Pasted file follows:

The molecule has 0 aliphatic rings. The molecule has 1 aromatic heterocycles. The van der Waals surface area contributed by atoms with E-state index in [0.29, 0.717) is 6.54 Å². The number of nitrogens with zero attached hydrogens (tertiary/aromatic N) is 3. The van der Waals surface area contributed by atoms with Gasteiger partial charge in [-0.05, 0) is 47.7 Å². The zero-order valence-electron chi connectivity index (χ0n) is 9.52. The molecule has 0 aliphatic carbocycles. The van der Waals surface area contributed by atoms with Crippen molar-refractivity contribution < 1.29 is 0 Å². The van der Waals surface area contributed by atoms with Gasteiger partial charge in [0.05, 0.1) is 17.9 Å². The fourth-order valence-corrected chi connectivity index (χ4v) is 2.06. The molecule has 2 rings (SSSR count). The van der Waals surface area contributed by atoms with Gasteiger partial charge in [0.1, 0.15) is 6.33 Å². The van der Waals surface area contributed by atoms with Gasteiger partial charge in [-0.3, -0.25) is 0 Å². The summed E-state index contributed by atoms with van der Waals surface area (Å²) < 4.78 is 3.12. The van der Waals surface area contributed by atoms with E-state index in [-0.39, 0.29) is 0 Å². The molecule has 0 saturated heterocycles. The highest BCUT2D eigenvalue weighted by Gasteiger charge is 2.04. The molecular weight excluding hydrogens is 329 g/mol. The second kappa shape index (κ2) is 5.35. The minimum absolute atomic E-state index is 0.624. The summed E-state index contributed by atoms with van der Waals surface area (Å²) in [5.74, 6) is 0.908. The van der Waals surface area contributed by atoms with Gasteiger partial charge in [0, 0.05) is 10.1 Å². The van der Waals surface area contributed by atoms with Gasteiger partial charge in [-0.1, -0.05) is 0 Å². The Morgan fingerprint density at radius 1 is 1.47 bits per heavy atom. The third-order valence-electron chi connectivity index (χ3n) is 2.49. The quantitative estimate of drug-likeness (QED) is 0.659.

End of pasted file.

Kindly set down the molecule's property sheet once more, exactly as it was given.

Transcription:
The molecule has 0 aliphatic rings. The molecule has 1 aromatic heterocycles. The van der Waals surface area contributed by atoms with E-state index in [0.29, 0.717) is 6.54 Å². The number of nitrogens with zero attached hydrogens (tertiary/aromatic N) is 3. The van der Waals surface area contributed by atoms with Gasteiger partial charge in [-0.05, 0) is 47.7 Å². The zero-order valence-electron chi connectivity index (χ0n) is 9.52. The molecule has 0 aliphatic carbocycles. The van der Waals surface area contributed by atoms with Crippen molar-refractivity contribution < 1.29 is 0 Å². The van der Waals surface area contributed by atoms with Gasteiger partial charge in [0.05, 0.1) is 17.9 Å². The fourth-order valence-corrected chi connectivity index (χ4v) is 2.06. The molecule has 2 rings (SSSR count). The van der Waals surface area contributed by atoms with Gasteiger partial charge in [0.1, 0.15) is 6.33 Å². The van der Waals surface area contributed by atoms with Gasteiger partial charge in [-0.3, -0.25) is 0 Å². The summed E-state index contributed by atoms with van der Waals surface area (Å²) < 4.78 is 3.12. The van der Waals surface area contributed by atoms with E-state index in [-0.39, 0.29) is 0 Å². The molecule has 0 saturated heterocycles. The highest BCUT2D eigenvalue weighted by Gasteiger charge is 2.04. The molecular weight excluding hydrogens is 329 g/mol. The second kappa shape index (κ2) is 5.35. The minimum absolute atomic E-state index is 0.624. The summed E-state index contributed by atoms with van der Waals surface area (Å²) in [5.74, 6) is 0.908. The van der Waals surface area contributed by atoms with Gasteiger partial charge in [0, 0.05) is 10.1 Å². The van der Waals surface area contributed by atoms with Gasteiger partial charge in [-0.1, -0.05) is 0 Å². The Morgan fingerprint density at radius 1 is 1.47 bits per heavy atom. The third-order valence-electron chi connectivity index (χ3n) is 2.49. The quantitative estimate of drug-likeness (QED) is 0.659.